for people ages 4-8 (full criteria)
at Sacramento, California
study started
completion around
Principal Investigator
by Eric A Kurzrock, MD



Bladder pain and urgency are common after bladder surgery. The objective is to determine if transdermal administration is superior to oral administration in alleviating pain and urgency.

Official Title

Oxybutynin for Post-surgical Bladder Pain and Urgency


Pain after bladder surgery is typically controlled with narcotics, non-steroidal anti-inflammatory medications, acetaminophen, regional anesthesia (caudal or epidural) and/or bladder muscle (detrusor) antispasmodic medication. It is often difficult to distinguish bladder pain from a sensation of urinary urgency and most likely patients are experiencing both sensations despite the bladder being empty from the indwelling catheter.

Prior studies on adults have demonstrated the efficacy of preoperative oxybutynin and other antimuscarinics on decreasing catheter-related bladder discomfort in the postoperative period. For pediatric bladder surgery very few studies have been published. Intravenous ketorolac, epidural and caudal analgesia and intravesical ropivacaine have been shown to decrease postoperative bladder spasms. Intravesical oxybutynin has been used in the operating room in adults to decrease post-operative ureteral stent pain.

For open bladder surgery the current pain management standard is intra- and postoperative ketorolac (Q6hrs) and acetaminophen and narcotic as needed. Oral oxybutynin is started pre-operatively and then continued post-operatively every 8 hours. Unfortunately, the bioavailability of oral oxybutynin is poor due to first pass (liver) metabolism of the absorbed medication and a subsequent high level of desethyloxybutynin (DEO) produced by the liver. DEO, responsible for most of the side effects such as dry mouth, dizziness, over-heating, drowsiness and constipation. This metabolite and side effects are less with the transdermal route.

A prior retrospective analysis of children by the investigators did not show a difference in pain between starting oral oxybutynin pre-operatively or initiating medication post-operatively. Whether this was due to no difference, insufficient patient numbers or inability to distinguish bladder spasms from pain is unknown. That study employed the Wong-Baker-Facies scale for pain measurement in children. At the time of that study there was no valid scale for objective measurement of bladder urgency in adults or children. Over the last five years the investigators have developed a validated scale (IRB 647657, 638967) that will allow for a better measure and distinguish bladder and incisional pain from bladder spasms/urgency.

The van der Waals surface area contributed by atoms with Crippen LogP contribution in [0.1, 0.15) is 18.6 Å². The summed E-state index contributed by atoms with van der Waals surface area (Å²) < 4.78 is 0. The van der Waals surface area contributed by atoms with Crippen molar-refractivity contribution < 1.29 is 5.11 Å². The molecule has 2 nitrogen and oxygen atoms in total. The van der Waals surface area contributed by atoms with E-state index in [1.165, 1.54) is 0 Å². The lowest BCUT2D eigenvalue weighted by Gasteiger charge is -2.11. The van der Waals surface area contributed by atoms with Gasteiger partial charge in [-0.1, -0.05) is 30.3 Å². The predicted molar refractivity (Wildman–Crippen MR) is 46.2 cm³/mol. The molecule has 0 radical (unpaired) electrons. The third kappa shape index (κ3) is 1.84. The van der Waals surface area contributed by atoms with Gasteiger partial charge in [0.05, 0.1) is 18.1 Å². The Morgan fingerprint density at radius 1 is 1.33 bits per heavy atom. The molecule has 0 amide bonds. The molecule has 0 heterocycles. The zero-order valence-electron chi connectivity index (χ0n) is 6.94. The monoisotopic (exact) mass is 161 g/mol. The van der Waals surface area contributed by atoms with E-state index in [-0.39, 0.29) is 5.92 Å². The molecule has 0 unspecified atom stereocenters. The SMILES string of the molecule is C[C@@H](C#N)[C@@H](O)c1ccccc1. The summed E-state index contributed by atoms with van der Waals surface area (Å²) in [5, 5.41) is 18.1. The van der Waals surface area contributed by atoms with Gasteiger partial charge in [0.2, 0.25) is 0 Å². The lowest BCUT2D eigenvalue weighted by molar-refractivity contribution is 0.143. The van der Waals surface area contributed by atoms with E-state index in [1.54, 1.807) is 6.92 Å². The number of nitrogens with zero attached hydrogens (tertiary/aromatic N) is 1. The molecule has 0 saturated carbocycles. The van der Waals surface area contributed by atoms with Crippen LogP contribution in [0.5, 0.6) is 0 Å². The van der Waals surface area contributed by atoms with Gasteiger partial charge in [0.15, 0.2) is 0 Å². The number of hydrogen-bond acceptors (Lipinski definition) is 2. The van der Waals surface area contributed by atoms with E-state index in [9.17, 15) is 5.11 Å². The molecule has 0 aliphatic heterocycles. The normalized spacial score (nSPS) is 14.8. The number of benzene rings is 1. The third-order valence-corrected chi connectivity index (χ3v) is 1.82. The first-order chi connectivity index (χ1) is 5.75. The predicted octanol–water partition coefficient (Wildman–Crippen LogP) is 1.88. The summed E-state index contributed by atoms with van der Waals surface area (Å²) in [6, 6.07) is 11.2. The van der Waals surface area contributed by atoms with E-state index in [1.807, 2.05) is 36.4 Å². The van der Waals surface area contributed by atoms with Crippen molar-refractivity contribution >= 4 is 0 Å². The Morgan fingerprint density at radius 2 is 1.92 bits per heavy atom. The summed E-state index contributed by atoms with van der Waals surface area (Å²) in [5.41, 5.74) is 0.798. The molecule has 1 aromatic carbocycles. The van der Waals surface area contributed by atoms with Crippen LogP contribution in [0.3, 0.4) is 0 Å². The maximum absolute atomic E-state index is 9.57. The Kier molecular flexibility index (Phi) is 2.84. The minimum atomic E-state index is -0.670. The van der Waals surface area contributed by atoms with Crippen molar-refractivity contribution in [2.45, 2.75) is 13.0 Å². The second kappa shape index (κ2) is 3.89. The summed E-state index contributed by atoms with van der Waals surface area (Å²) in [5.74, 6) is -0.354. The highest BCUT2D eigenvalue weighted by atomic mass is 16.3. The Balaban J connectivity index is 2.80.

The objective is to determine if transdermal administration is superior to oral administration in alleviating pain and urgency after bladder surgery in children. Oral oxybutynin is a commonly used treatment in children with neuropathic bladder dysfunction and for adults with overactive bladder (OAB) and incontinence. As mentioned, transdermal administration has higher bioavailability and a lower adverse event profile. Transdermal administration has been shown to be safe and efficacious in children with neuropathic bladder disease. The hypothesis is that the transdermal route will decrease bladder pain and urgency if applied prior to surgery with a lower side effect profile.

Based upon the power analysis by Blythe Durbin-Johnson, Ph. D. The investigators plan to evaluate up to 100 patients with early termination if endpoints are reached before 100 subjects.

Outcomes will be compared between groups using two-sample t-tests if the outcome is sufficiently normally distributed, and Wilcoxon-rank sum tests otherwise. With 60 subjects divided among two groups, the two-sample t-test will have 80% power to detect a 0.74 standard deviation difference in outcomes.


Overactive Bladder Syndrome, Neuropathic Bladder, Transdermal Oxybutynin, Neurogenic Urinary Bladder, Overactive Urinary Bladder, Mandelic Acids, Oxybutynin, Oxybutynin Transdermal Patch, Oral Oxybutynin, Oral administration, Transdermal administration


You can join if…

Open to people ages 4-8

  • Patients who will undergo bladder surgery that requires an indwelling bladder catheter after surgery.
  • Age Range: Four to 8 years of age are eligible for the study.

You CAN'T join if...

  • Patients who have had prior bladder surgery.
  • Patients who have neurologic disease that could impair bladder sensation.
  • Patients who are already taking antimuscarinic or antispasmodic medications.
  • Patients with glaucoma, any neurologic disease, dementia, impaired mentation or disorder of the central nervous system.
  • Patients taking any medication that affects the central nervous system such as antidepressant, anxiolytic or antipsychotic medications.
  • Less than four years of age cannot have the transdermal patch due to fixed dose. Over 8 years of age: less than 5% of our patients, who undergo this surgery, are over 8 years of age and is usually a rare adolescent. Data in an older cohort may confuse the results since they respond differently to bladder surgery due to larger incision and longer hospital stay with a catheter.


  • University of California Davis Medical Center (UCDMC) accepting new patients
    Sacramento California 95817 United States

Lead Scientist at UC Davis

  • Eric A Kurzrock, MD
    Professor, Urology, School of Medicine. Authored (or co-authored) 106 research publications


accepting new patients
Start Date
Completion Date
University of California, Davis
Learn more or sign up for the study here! Sign up for this study
Phase 3 research study
Study Type
Expecting 100 study participants
Last Updated